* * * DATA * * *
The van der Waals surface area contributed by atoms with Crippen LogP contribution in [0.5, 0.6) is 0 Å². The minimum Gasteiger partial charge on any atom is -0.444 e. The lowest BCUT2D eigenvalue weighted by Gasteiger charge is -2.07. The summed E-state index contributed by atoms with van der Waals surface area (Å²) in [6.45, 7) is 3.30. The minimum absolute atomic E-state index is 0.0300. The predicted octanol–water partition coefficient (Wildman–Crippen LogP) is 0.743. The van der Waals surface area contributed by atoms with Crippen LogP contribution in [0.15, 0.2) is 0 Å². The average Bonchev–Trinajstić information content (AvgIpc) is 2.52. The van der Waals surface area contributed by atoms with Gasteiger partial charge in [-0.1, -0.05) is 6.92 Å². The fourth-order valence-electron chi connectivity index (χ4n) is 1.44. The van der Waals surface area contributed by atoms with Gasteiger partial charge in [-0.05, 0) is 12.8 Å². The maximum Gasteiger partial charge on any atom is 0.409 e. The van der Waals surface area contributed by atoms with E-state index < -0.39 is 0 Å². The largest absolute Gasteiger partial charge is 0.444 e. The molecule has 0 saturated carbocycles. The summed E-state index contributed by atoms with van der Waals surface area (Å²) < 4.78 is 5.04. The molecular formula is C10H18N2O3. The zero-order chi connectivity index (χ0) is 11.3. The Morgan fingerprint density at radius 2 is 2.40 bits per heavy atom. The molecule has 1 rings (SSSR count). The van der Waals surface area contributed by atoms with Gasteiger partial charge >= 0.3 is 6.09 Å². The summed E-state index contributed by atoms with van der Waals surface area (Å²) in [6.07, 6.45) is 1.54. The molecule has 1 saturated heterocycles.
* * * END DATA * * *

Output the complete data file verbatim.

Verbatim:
The van der Waals surface area contributed by atoms with Crippen LogP contribution in [0.5, 0.6) is 0 Å². The minimum Gasteiger partial charge on any atom is -0.444 e. The lowest BCUT2D eigenvalue weighted by Gasteiger charge is -2.07. The summed E-state index contributed by atoms with van der Waals surface area (Å²) in [6.45, 7) is 3.30. The minimum absolute atomic E-state index is 0.0300. The predicted octanol–water partition coefficient (Wildman–Crippen LogP) is 0.743. The van der Waals surface area contributed by atoms with Crippen LogP contribution in [0.15, 0.2) is 0 Å². The average Bonchev–Trinajstić information content (AvgIpc) is 2.52. The van der Waals surface area contributed by atoms with Gasteiger partial charge in [-0.1, -0.05) is 6.92 Å². The fourth-order valence-electron chi connectivity index (χ4n) is 1.44. The van der Waals surface area contributed by atoms with Gasteiger partial charge in [-0.05, 0) is 12.8 Å². The maximum Gasteiger partial charge on any atom is 0.409 e. The van der Waals surface area contributed by atoms with E-state index < -0.39 is 0 Å². The largest absolute Gasteiger partial charge is 0.444 e. The molecule has 0 saturated carbocycles. The summed E-state index contributed by atoms with van der Waals surface area (Å²) < 4.78 is 5.04. The molecular formula is C10H18N2O3. The zero-order chi connectivity index (χ0) is 11.3. The Morgan fingerprint density at radius 2 is 2.40 bits per heavy atom. The molecule has 1 rings (SSSR count). The van der Waals surface area contributed by atoms with Gasteiger partial charge >= 0.3 is 6.09 Å². The summed E-state index contributed by atoms with van der Waals surface area (Å²) in [6.07, 6.45) is 1.54. The molecule has 1 saturated heterocycles.